Thứ Năm, Tháng Sáu 1, 2023
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Scientology comes out wide, as jurors decide Danny Masterson’s fate in second rape trial

Every woman who has accused Danny Masterson of raping them in the early 2000s says they fear two things: the once-beloved sitcom actor’s violent outbursts and the life-changing consequences they have may have to face against the mighty Church of Scientology.

The controversial conviction was not the defendant in Masterson’s second trial for rape. But its doctrines, the conduct of its members, and even the church’s attorneys emerged in two weeks of testimonies.

“Like all predators, the defendant carefully sought out his prey. … Most of his victims were members of the Church of Scientology, and that makes sense,” said Los Angeles County Deputy. Atty. Ariel Anson said during her final debate on Tuesday. “The church tells its victims: ‘Rape is not rape. You caused this. And on top of that, you can’t go to law enforcement.’”

Scientology officials said the church has no policy that prohibits or discourages members from reporting offenses to law enforcement.

It’s been almost six years since Masterson was first accused of publicly sexually assaulting three women at his Hollywood Hills home between 2001 and 2003, during the height of his fame playing Steven Hyde. clever in “That ’70s Show”.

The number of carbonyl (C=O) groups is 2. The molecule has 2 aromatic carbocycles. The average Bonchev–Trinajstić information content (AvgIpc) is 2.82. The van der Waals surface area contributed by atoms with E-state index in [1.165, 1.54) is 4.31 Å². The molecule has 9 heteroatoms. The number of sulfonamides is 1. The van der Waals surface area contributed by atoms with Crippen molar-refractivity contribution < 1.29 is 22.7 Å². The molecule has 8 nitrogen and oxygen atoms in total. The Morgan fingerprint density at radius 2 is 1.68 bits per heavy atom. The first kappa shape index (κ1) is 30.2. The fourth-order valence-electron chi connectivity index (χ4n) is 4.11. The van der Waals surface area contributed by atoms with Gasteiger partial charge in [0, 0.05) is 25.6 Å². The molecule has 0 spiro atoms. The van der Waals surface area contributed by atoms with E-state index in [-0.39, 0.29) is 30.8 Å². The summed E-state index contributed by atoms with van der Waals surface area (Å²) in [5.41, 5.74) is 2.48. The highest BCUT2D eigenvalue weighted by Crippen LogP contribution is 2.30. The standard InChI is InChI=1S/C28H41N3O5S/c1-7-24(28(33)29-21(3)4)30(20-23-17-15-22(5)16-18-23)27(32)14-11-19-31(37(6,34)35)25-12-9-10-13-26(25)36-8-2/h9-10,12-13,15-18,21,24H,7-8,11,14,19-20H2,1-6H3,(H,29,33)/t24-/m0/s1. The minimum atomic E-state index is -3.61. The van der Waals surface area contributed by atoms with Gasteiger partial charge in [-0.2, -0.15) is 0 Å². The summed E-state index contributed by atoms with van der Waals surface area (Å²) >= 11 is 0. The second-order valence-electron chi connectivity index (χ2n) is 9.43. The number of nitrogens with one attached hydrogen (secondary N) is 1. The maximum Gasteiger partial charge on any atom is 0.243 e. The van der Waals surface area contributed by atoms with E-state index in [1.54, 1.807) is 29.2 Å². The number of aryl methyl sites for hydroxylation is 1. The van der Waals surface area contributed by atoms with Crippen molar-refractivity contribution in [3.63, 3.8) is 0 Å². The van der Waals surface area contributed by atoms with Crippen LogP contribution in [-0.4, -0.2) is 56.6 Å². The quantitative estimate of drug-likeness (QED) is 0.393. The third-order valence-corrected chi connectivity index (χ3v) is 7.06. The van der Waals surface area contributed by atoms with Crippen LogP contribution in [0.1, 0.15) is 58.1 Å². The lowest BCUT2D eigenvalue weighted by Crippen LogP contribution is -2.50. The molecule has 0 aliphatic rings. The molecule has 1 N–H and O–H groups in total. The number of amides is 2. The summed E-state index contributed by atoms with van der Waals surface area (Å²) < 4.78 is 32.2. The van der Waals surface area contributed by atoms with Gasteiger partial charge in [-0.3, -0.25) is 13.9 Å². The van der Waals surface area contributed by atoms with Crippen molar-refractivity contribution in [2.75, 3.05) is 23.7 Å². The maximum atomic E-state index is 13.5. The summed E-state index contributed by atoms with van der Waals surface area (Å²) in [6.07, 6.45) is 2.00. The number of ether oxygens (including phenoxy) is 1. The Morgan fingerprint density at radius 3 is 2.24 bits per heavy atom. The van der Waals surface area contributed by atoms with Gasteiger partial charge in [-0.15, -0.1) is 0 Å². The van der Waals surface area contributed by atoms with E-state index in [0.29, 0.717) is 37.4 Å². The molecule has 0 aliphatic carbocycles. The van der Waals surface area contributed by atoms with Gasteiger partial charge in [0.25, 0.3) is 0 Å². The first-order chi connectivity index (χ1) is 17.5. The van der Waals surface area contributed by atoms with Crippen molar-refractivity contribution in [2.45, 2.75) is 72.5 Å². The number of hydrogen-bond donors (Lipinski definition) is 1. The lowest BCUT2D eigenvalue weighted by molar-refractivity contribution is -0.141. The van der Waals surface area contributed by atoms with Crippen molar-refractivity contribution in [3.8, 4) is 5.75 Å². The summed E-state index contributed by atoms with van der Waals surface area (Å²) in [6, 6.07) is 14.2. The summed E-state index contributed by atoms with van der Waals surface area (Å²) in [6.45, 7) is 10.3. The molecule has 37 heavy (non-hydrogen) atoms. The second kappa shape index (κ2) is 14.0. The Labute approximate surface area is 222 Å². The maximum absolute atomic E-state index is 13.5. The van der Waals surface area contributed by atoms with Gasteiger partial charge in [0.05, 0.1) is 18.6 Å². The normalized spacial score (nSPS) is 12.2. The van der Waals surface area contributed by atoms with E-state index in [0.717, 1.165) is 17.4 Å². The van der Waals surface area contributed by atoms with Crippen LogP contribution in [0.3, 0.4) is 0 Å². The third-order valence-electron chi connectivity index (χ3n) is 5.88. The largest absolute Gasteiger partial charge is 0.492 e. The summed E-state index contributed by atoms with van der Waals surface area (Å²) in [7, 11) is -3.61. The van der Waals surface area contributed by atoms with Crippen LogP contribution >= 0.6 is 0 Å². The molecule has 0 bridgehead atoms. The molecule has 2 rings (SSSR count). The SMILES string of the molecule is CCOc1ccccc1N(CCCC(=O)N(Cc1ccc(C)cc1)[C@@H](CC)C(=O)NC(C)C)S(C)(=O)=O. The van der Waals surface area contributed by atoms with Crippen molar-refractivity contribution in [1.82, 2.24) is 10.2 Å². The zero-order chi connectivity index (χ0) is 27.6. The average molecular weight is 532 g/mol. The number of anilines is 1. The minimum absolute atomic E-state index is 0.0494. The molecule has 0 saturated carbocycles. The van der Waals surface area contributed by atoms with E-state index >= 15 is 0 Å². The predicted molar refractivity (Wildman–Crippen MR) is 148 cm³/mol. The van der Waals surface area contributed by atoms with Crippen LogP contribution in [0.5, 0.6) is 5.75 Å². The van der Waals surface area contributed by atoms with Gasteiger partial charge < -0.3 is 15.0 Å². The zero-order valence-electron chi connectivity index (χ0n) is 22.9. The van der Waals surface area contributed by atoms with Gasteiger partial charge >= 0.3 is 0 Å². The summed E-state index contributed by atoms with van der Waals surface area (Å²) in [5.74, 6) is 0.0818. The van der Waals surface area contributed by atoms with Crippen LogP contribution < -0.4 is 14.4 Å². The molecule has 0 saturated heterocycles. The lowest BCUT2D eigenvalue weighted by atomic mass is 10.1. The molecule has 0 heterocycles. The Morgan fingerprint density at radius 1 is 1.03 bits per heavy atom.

The accusers – identified in court as Chrissy B., Jen B. and N. Trout – all described growing dizzy and losing control after being served drinks by Masterson, whom they allege groped and eventually raped them while they were unconscious. .

Chrissy B. is Masterson’s longtime girlfriend. She testified to the abuse several times, but the trial referred to only one case in which she alleges that in 2001, Masterson drugged her after a meal at La Poubelle in Franklin Village. . Later, she alleges, she woke up beside Masterson in excruciating pain with no memory of what had happened.

Jen B. and N. Trout allege they were abused and assaulted at Masterson’s lavish mansion after nights out drinking with him in Hollywood. Jen B. accused Masterson of holding a gun and suffocating her with a pillow during the attack.

Anson said Trout accused Masterson of assaulting her so forcefully that she vomited and then begged him to at least put on a condom if he “didn’t stop,” Anson said.

Masterson has denied any wrongdoing. He did not testify at both trials and his defense team did not present any witnesses during the recent proceedings. Defense attorneys Phillip Cohen and Shawn Holley relied primarily on cross-examination and arguments to try to discredit each accuser.

On Tuesday, Cohen meticulously outlined the discrepancy between the women’s testimony in court and their statements to police, while repeatedly noting that prosecutors had no witnesses. for any assault or forensic evidence to prove Masterson drugged them.

He questioned why Chrissy B. had consensual sex and shared a hotel room with Masterson after the rape.

And he asked, “Why do we hear so much about Scientology? Could there be a lot of other problems with the government case?